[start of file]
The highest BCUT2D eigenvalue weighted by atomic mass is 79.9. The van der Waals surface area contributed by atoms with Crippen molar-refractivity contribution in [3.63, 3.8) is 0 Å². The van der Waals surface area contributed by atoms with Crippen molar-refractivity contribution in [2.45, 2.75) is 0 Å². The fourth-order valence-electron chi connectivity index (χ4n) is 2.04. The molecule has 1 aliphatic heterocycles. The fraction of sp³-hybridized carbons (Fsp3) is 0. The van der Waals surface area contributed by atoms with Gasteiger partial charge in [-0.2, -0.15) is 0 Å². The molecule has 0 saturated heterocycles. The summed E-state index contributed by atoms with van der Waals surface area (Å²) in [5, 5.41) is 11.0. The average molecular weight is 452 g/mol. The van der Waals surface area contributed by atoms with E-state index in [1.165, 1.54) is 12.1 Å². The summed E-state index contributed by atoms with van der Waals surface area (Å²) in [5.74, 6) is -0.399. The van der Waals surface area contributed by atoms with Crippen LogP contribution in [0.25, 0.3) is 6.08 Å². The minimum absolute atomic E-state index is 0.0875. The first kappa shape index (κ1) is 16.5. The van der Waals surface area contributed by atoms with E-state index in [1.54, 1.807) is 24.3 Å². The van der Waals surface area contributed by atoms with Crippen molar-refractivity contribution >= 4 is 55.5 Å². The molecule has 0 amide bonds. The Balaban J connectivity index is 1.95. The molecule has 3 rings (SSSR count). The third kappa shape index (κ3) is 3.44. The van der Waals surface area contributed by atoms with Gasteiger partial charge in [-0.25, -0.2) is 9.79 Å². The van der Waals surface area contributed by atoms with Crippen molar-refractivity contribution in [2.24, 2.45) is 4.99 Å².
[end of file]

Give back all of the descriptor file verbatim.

The highest BCUT2D eigenvalue weighted by atomic mass is 79.9. The van der Waals surface area contributed by atoms with Crippen molar-refractivity contribution in [3.63, 3.8) is 0 Å². The van der Waals surface area contributed by atoms with Crippen molar-refractivity contribution in [2.45, 2.75) is 0 Å². The fourth-order valence-electron chi connectivity index (χ4n) is 2.04. The molecule has 1 aliphatic heterocycles. The fraction of sp³-hybridized carbons (Fsp3) is 0. The van der Waals surface area contributed by atoms with Gasteiger partial charge in [-0.2, -0.15) is 0 Å². The molecule has 0 saturated heterocycles. The summed E-state index contributed by atoms with van der Waals surface area (Å²) in [5, 5.41) is 11.0. The average molecular weight is 452 g/mol. The van der Waals surface area contributed by atoms with E-state index in [1.165, 1.54) is 12.1 Å². The summed E-state index contributed by atoms with van der Waals surface area (Å²) in [5.74, 6) is -0.399. The van der Waals surface area contributed by atoms with Crippen LogP contribution in [0.25, 0.3) is 6.08 Å². The minimum absolute atomic E-state index is 0.0875. The first kappa shape index (κ1) is 16.5. The van der Waals surface area contributed by atoms with E-state index in [1.54, 1.807) is 24.3 Å². The van der Waals surface area contributed by atoms with Crippen molar-refractivity contribution >= 4 is 55.5 Å². The molecule has 0 amide bonds. The Balaban J connectivity index is 1.95. The molecule has 3 rings (SSSR count). The third kappa shape index (κ3) is 3.44. The van der Waals surface area contributed by atoms with Gasteiger partial charge in [-0.25, -0.2) is 9.79 Å². The van der Waals surface area contributed by atoms with Crippen molar-refractivity contribution in [2.24, 2.45) is 4.99 Å².